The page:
A common third stop on the historic circuit is the ancient capital of Axum, which lies close to the Eritrean border at the heart of the former Axumite Empire, the dominant economic and political force in the region for about a millennium prior to its collapse around 700 AD.
Axum is best known today for the giant engraved obelisks (stele) that tower over the north-east of the town. But the entire city stands above a fascinating miscellany of ancient relics- dingy Catacombs, ruined palaces, rock engravings and inscribed tablets- that pay collective testament to the enterprise and complexity of what is perhaps the most enigmatic of all the ancient civilizations of the old world.
This enigma is amplified when one visits the nearby Yeha Temple, estimated to have been constructed 2,500 years ago. The site is regarded to be a religious worship spot for the moon god of South Arabia before the introduction of Christianity in the region.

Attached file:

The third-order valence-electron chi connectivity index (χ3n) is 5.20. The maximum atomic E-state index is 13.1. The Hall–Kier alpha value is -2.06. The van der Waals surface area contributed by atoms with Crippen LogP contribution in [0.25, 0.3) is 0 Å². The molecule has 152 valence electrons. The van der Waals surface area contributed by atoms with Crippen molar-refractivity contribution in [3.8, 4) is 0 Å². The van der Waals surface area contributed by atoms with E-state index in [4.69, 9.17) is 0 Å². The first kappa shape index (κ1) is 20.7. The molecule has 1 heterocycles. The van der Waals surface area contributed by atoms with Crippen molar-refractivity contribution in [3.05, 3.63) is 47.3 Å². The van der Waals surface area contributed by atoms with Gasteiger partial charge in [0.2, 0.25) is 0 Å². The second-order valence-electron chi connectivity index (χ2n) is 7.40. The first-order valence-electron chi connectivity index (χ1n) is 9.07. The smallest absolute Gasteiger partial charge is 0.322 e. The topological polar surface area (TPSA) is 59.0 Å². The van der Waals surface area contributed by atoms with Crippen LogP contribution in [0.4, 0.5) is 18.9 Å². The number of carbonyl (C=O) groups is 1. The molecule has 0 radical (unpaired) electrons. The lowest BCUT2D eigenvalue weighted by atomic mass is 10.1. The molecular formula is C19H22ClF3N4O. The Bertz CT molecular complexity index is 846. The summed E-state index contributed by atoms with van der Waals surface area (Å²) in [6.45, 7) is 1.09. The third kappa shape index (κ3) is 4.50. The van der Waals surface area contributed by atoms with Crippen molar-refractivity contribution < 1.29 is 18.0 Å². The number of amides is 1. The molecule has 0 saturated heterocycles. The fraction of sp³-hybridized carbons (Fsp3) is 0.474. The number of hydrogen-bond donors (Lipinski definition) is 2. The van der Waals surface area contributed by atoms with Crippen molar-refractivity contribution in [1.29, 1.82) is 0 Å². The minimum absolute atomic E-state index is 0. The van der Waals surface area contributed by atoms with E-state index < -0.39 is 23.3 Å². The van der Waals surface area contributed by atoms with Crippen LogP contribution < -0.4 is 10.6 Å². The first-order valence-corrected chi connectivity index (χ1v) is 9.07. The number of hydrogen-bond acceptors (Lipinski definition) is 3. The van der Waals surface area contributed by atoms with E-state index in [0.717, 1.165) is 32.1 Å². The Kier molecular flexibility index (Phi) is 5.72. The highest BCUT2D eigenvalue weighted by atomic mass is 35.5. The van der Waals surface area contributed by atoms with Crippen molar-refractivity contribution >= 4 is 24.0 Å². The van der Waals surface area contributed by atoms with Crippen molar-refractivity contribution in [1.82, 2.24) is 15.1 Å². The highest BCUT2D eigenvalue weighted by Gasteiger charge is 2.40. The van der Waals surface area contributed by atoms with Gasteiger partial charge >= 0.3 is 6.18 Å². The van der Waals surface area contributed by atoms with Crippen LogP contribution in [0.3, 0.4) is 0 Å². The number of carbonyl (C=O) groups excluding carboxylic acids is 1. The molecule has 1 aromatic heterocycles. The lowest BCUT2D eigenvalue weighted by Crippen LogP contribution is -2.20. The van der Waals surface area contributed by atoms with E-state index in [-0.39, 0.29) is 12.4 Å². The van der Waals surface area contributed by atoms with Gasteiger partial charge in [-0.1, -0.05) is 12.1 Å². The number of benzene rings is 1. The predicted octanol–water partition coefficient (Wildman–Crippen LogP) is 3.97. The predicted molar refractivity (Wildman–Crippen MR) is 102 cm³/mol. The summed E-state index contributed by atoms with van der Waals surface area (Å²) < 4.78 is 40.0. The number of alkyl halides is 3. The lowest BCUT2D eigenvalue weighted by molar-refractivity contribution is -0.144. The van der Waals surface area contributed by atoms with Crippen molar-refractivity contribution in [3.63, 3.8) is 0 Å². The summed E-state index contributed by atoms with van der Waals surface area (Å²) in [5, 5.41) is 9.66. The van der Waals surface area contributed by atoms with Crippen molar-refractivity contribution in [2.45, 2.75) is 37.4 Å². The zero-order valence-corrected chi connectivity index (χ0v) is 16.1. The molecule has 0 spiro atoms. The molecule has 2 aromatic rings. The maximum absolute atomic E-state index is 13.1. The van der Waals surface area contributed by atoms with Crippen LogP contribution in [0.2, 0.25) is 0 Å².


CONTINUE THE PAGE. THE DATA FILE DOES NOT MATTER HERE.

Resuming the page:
Axum’s St. marry of Zion church - believed to be repository of the Biblical Ark of the covenant- has for more than 1,600 years lain at the spiritual heart of the Ethiopian Orthodox church. The Axumite architectural legacy lives on in several ancient churches, notably the male- only cliff top gem that is the monastery of Debre-Damo.
One full day is enough to visit all the attractions in Axum but spending more days will allow one to see the surrounding attractions of Yeha Temple, Debre-Damo Monastery and other rock-churches built earlier in the 4ht to 10th century.
Interested in visiting Axum ? Please check available tour packages